Social Question

OpryLeigh's avatar

If you're a vegetarian/vegan and have kids, did you make/encourage your kids to follow the same diet?

Asked by OpryLeigh (25251points) October 1st, 2010

If you don’t have kids, how do you feel about parents that do feed their children a vegetarian/vegan only diet? Is it healthy for the child? Should the child have a choice or at least be offered a more varied diet until they are old enough to make the choice? Are there enough vegetarian/vegan foods to give a child all the nutrients it needs in the early stages of life?

If you do feed your child a vegetarian/vegan diet only what are your reasons and does your child appear to be happy (and healthy) with that?

I don’t know anything about how good/bad for you these diets so I am not criticising. I am only intrigued because I recently heard of a little boy who had to take his own food to a birthday party because his family were strictly vegan. The child was only 6 years old so I assumed that being vegan wasn’t his choice.

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48 Answers

Adirondackwannabe's avatar

Excellent question. No kids of my own. Big believer in free choice. I guess I think the kids should have their choice in what type of diet they follow, but that’s got to be tough from the parents perspective. The kids can get all the nutrients they need from a vegan diet if the parents are knowledgeable on nutrition, but it’s not easy.

muppetish's avatar

I have no problem with parents raising their children as a vegetarian / vegan as long as they make sure to meet all nutritional requirements for a balanced and healthy diet. Some of the vegetarians I have met do not have balanced meals at all. Others are healthy, strong and eat balanced meals. Since kids especially require careful nutritional intake, parents should consult a nutritionist (who has experience with their type of diet – seeing someone who has little to no experience with veganism is not going to have enough useful advice.)

I think veganism in particular can be healthy for the child (if done properly.) As the child grows older and wants to explore different tastes, I don’t think parents should forbid their children from trying different foods. If the parent has reservations about the health aspect of those foods (such as eating meat or dairy with added hormones) then they should explain why they do not want the child to consume that particular food, but still leave the choice up to the child.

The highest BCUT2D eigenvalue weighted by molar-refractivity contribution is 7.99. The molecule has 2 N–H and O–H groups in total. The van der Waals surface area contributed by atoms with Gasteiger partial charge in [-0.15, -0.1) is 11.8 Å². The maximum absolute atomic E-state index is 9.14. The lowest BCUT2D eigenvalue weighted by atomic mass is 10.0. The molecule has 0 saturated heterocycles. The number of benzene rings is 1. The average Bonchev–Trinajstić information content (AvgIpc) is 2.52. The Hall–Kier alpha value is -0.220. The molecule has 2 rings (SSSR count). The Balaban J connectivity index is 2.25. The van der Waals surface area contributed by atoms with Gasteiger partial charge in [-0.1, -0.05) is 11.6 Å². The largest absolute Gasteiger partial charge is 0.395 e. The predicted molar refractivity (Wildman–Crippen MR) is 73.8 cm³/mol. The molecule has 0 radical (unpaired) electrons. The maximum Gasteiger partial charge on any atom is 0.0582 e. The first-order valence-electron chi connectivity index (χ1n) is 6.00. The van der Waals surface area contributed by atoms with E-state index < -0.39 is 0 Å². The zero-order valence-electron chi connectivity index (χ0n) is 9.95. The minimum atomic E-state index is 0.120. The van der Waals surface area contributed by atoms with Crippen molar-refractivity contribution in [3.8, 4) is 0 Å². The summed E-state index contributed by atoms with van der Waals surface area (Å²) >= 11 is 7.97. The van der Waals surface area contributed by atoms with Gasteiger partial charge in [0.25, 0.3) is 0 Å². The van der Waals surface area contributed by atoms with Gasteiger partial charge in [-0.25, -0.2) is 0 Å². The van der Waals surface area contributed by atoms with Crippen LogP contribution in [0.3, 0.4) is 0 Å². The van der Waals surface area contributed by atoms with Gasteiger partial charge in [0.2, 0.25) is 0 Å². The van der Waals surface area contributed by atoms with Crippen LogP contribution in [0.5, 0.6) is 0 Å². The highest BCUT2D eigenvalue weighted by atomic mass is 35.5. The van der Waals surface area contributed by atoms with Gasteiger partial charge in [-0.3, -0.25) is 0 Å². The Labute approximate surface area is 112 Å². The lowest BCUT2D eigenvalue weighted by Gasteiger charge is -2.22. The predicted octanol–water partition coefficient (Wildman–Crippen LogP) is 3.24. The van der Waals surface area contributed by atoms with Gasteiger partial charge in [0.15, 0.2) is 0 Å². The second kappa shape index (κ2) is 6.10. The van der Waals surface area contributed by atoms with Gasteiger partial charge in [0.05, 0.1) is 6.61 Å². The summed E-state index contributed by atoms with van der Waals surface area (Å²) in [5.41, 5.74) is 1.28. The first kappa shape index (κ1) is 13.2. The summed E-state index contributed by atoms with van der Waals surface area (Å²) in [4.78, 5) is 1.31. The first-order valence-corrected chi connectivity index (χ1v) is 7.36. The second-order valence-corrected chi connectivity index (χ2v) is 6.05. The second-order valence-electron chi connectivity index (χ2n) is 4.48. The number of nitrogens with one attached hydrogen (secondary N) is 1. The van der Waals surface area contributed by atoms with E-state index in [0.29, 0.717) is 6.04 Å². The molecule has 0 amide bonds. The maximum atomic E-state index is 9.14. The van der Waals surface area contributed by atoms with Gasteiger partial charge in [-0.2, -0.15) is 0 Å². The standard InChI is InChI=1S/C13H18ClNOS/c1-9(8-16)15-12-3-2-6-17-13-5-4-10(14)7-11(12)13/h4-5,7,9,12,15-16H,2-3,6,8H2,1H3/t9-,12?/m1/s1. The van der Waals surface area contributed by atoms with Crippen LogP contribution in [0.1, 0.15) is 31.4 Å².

I have a friend who was raised a pescetarian (the only meat she consumes is fish) and while she did feel some resentment toward her parents for not allowing her to eat junk food as a kid in favour of vegan snacks (dried fruits, granola bars, etc.) she does not carry those sentiments any longer. She is glad she was raised with healthy eating habits.

I’m neither a vegetarian / vegan (though I do intend to change my diet) nor am I a parent.

Discobitch's avatar

@Adirondackwannabe

Free choice based on what data?

nikipedia's avatar

I guess it depends on why the parents are choosing to be herbivores. If it’s a matter of personal preference (“I just don’t like the taste of meat”) it seems stupid to then force your kids to try to adopt your palate.

However, if you’re a vegetarian for logical (e.g., the meat industry is the one of the worst things we do to the environment; people with a vegetarian diet tend to be healthier and live longer) or ethical (e.g., the animals we kill and eat are raised in inhumane conditions while clearly possessing faculty for fear, suffering, and pain) reasons, it would seem hypocritical to then only apply the dietary rules to yourself rather than extending them to your children.

So if I ever have children they will certainly be raised without meat in their diets, and I would hope when they were old enough to make their own choices they would continue not to eat it.

CMaz's avatar

Does it make a difference?

The food you eat is the food that is available for your children.
I do not believe choice is an issue or should be an option for the most part.

Teaching your child to follow direction and accept/appreciate what they have.
Instead of what they want.

That lesson will come soon enough.

OpryLeigh's avatar

@ChazMaz When you put it like that, I can’t disagree (providing the child is raised with a healthy diet that provides the necessary nutrients).

YoBob's avatar

I believe that @muppetish is exactly correct in stating “as long as they make sure to meet all nutritional requirements for a balanced and healthy diet”.

This, however, can often be rather problematic, particularly with children. I know many vegetarians and vegans who are quite healthy. However, the harsh reality is that we evolved as omnivores and getting proper nutrition as a vegitarian/vegan takes a level of effort that is rather difficult to expect of children. Additionally, complete proteins and the full complement of amino acids that require planning to achieve in a vegitarian/vegan diet are absolutely critical in child development, particularly in the development of that big blob of grey matter in our skulls.